Prof. Mordechai Omer, chief curator and director of the Tel Aviv Museum of Art since 1995, passed away Friday at the age of 70, signaling the end of an era for Israeli art.
Since 1997, Omer was also the chief curator and director of the Tel Aviv University art gallery, a senior lecturer in both the Tel Aviv University art history department and at the Bezalel Academy of Arts and Design in Jerusalem, and he fulfilled innumerable public roles. He was totally devoted to art.
Omer's death from cancer comes just months before the dedication of the Tel Aviv Museum of Art's new wing, a huge project that has been underway since 2003.
Omer's greatest contribution to the Israeli art world is his pioneering endeavor in the conceptualization of the research of Israeli art - as opposed to the reading of art as a historical narrative. His views contributed significantly to the international recognition of Israeli art over recent years.
Omer expanded the horizons of interpreting Israeli art. His exhibitions - "The Column in Contemporary Israeli Sculpture" (1990 ) and "The Presence of the Absent: The Empty Chair in Israeli Art" (1991 ) - were organized based on the concept of motives in art.
During the mid-1960s, Omer wrote his master's degree under the supervision of two advisers including Prof. Meyer Schapiro at the Museum of Modern Art in New York. Schapiro was a towering figure in 20th century art history scholarship and is considered one of the founders of the interdisciplinary study of artwork.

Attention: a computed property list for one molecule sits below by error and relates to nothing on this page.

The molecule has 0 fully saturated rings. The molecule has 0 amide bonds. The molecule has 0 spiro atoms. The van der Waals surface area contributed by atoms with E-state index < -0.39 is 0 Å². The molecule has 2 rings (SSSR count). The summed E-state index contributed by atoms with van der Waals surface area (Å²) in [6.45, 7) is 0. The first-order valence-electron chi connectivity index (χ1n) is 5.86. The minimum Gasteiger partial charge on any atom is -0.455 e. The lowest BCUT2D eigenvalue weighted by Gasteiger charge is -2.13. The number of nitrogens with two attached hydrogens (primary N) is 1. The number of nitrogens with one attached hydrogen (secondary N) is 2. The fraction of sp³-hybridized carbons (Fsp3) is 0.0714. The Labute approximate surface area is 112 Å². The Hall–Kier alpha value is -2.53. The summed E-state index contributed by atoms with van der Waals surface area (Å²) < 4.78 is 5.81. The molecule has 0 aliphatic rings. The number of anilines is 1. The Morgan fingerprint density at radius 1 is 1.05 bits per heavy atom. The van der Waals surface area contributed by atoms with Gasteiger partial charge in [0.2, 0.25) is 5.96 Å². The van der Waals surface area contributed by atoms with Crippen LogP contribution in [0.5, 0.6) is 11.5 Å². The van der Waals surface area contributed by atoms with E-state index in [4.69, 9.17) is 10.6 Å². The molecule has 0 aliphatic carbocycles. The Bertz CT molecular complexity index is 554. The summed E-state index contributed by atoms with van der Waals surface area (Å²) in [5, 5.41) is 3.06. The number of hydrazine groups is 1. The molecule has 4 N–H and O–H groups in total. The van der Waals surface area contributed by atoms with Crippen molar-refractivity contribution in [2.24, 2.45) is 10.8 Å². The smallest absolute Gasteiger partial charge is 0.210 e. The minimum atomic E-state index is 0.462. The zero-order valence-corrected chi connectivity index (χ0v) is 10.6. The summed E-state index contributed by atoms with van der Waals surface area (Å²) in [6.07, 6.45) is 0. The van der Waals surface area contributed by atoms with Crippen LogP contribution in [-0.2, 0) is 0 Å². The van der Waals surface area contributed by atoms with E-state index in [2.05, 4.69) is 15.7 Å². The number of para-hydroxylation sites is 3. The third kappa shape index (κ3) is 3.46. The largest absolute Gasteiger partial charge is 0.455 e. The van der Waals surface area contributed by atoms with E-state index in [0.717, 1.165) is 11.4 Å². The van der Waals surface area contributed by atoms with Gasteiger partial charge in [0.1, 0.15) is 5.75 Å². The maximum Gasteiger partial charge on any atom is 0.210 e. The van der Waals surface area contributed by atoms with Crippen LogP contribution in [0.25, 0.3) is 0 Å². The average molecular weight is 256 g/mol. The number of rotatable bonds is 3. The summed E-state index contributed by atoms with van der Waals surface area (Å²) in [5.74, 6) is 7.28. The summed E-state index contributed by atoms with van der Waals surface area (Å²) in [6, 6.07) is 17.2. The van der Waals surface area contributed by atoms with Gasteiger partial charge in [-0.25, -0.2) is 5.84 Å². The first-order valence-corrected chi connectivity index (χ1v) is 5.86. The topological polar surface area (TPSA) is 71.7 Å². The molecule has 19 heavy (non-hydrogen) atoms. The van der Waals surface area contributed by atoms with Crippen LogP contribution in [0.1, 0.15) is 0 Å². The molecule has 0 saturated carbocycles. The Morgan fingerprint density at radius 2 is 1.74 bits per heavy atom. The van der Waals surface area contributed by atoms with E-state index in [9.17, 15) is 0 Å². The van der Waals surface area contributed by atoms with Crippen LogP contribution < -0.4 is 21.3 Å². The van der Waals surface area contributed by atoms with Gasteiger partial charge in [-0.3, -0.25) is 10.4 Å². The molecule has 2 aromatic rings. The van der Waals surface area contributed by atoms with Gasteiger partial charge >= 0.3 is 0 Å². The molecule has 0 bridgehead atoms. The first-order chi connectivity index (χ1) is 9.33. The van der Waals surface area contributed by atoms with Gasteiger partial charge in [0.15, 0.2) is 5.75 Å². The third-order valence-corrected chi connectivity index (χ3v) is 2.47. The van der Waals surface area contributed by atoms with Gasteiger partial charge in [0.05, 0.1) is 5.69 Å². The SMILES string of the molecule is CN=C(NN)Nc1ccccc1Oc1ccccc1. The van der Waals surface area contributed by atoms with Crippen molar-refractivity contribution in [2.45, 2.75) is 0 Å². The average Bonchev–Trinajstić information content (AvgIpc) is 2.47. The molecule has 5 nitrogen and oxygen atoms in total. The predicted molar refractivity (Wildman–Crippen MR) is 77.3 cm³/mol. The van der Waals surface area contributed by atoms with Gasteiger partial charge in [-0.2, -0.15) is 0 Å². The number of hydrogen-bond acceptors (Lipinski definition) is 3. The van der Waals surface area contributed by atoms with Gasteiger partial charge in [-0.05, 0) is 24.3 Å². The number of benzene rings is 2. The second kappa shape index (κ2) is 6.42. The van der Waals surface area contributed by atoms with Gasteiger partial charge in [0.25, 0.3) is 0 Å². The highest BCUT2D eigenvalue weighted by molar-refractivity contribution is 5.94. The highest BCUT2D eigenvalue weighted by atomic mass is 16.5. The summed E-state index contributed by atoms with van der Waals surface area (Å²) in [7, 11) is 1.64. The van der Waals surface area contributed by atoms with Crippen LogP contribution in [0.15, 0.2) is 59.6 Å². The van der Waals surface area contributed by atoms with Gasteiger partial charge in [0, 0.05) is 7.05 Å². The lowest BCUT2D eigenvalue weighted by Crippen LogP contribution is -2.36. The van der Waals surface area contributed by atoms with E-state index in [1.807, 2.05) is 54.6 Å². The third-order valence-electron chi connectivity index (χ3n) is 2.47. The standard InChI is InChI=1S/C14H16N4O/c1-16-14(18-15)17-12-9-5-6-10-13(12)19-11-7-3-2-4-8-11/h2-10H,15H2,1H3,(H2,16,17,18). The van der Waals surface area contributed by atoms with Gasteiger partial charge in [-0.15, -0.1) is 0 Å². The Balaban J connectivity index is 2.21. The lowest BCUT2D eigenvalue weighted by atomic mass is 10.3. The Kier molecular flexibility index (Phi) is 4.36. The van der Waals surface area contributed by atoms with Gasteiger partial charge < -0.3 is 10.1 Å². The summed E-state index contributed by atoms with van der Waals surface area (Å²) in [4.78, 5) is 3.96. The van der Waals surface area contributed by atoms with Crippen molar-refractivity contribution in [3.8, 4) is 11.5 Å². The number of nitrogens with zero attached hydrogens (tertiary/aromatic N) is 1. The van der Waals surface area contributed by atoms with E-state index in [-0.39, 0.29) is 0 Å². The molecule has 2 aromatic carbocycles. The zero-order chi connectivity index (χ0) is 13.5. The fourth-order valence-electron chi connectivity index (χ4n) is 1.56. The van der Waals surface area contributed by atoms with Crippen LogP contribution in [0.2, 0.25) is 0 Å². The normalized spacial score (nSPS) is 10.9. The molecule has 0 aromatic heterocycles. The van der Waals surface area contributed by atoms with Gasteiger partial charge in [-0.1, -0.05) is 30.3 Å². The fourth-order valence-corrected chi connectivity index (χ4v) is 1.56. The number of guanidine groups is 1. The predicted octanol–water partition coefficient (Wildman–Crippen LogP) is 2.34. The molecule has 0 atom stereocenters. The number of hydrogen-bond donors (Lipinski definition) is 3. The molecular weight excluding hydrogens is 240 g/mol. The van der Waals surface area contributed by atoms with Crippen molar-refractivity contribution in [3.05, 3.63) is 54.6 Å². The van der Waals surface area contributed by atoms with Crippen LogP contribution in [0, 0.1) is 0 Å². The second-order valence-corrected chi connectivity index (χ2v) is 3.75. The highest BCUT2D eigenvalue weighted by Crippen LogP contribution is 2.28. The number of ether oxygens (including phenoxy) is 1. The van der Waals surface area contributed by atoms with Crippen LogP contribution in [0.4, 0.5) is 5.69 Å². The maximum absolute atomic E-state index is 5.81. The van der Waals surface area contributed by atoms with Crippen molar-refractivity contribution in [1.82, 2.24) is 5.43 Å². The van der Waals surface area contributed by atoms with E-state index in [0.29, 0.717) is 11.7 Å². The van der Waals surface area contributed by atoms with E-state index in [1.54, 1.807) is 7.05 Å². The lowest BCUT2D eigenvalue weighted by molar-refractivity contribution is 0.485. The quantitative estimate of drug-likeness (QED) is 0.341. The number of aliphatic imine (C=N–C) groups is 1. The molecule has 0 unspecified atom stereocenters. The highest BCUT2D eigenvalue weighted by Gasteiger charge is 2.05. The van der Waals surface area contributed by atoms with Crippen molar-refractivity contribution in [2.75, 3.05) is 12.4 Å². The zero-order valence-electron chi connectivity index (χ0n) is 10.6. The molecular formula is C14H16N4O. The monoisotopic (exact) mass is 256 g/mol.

Omer was sometimes criticized for holding too many powerful posts - lecturer, curator, director of various boards and adviser to others. Omer also was scrutinized for apparent conflicts of interest involving some members of the museum's board, as well as increased attention on fundraising and administrative work.
Omer supported an agreement to name the museum's new wing after the late Sammy Ofer and his wife Aviva in exchange for Ofer's contribution of $20 million for the construction of the new wing - less than half the cost of the wing's construction. The agreement was rescinded following public pressure, one of the few victories against privatization of culture and other fields in Israel.
As the director of the Tel Aviv Museum, Omer curated and initiated a series of retrospectives of pivotal Israeli artists - thus initiating a clear historical canon - and promoted Israel's most outstanding Israeli artists, including Michal Rovner, currently showing in the Louvre, and Sigalit Landau, showing in Venice in the Israel pavillion.
As a curator, Omer was considered conservative, and his exhibitions were criticized for being too excessive. However, it is difficult to think of another figure with a greater impact on the current generation of curators. This is in large part due to the museulogy studies program of which he was one of the founders.
Omer frequently stressed the connections between the interpretation of art and spiritual-religious philosophy, particularly Jewish philosophy. Still, despite the rising popularity of this trend, Omer was not part of it. Only at his funeral - where his ultra-Orthodox family met the art world-types who filled the funeral home - could it be seen that Omer was, in his own way, a bridge between those two worlds.
Want to enjoy 'Zen' reading - with no ads and just the article? Subscribe todaySubscribe now